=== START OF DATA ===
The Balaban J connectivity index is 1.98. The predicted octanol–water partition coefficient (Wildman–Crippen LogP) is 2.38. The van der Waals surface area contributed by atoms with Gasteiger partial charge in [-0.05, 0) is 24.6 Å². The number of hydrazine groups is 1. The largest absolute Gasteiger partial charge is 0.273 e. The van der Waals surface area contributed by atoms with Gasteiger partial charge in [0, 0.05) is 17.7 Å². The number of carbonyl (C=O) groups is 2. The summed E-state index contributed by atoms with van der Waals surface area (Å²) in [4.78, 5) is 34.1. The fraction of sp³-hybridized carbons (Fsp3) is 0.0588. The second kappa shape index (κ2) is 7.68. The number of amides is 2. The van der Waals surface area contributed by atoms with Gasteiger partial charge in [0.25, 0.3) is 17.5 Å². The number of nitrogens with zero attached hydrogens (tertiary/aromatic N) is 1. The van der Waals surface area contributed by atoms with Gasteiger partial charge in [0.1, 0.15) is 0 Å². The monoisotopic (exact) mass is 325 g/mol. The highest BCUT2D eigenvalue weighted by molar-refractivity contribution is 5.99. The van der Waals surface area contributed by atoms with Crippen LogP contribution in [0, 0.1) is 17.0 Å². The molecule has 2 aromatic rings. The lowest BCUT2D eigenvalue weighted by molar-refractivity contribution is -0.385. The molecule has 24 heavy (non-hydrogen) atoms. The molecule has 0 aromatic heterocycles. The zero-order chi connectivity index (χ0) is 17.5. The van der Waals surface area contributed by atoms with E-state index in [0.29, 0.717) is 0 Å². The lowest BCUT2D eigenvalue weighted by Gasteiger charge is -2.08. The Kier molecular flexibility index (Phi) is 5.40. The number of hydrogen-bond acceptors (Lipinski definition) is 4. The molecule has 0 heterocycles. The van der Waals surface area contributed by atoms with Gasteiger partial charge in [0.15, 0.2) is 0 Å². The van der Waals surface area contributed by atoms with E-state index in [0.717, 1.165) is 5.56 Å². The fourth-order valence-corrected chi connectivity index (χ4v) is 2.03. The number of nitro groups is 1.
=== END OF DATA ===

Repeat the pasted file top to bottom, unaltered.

The Balaban J connectivity index is 1.98. The predicted octanol–water partition coefficient (Wildman–Crippen LogP) is 2.38. The van der Waals surface area contributed by atoms with Gasteiger partial charge in [-0.05, 0) is 24.6 Å². The number of hydrazine groups is 1. The largest absolute Gasteiger partial charge is 0.273 e. The van der Waals surface area contributed by atoms with Gasteiger partial charge in [0, 0.05) is 17.7 Å². The number of carbonyl (C=O) groups is 2. The summed E-state index contributed by atoms with van der Waals surface area (Å²) in [4.78, 5) is 34.1. The fraction of sp³-hybridized carbons (Fsp3) is 0.0588. The second kappa shape index (κ2) is 7.68. The number of amides is 2. The van der Waals surface area contributed by atoms with Gasteiger partial charge in [0.25, 0.3) is 17.5 Å². The number of nitrogens with zero attached hydrogens (tertiary/aromatic N) is 1. The van der Waals surface area contributed by atoms with Gasteiger partial charge in [0.1, 0.15) is 0 Å². The monoisotopic (exact) mass is 325 g/mol. The highest BCUT2D eigenvalue weighted by molar-refractivity contribution is 5.99. The van der Waals surface area contributed by atoms with Crippen LogP contribution in [0, 0.1) is 17.0 Å². The molecule has 2 aromatic rings. The lowest BCUT2D eigenvalue weighted by molar-refractivity contribution is -0.385. The molecule has 24 heavy (non-hydrogen) atoms. The molecule has 0 aromatic heterocycles. The zero-order chi connectivity index (χ0) is 17.5. The van der Waals surface area contributed by atoms with E-state index in [0.29, 0.717) is 0 Å². The lowest BCUT2D eigenvalue weighted by Gasteiger charge is -2.08. The Kier molecular flexibility index (Phi) is 5.40. The number of hydrogen-bond acceptors (Lipinski definition) is 4. The molecule has 0 heterocycles. The van der Waals surface area contributed by atoms with Gasteiger partial charge in [0.15, 0.2) is 0 Å². The van der Waals surface area contributed by atoms with E-state index in [0.717, 1.165) is 5.56 Å². The fourth-order valence-corrected chi connectivity index (χ4v) is 2.03. The number of nitro groups is 1.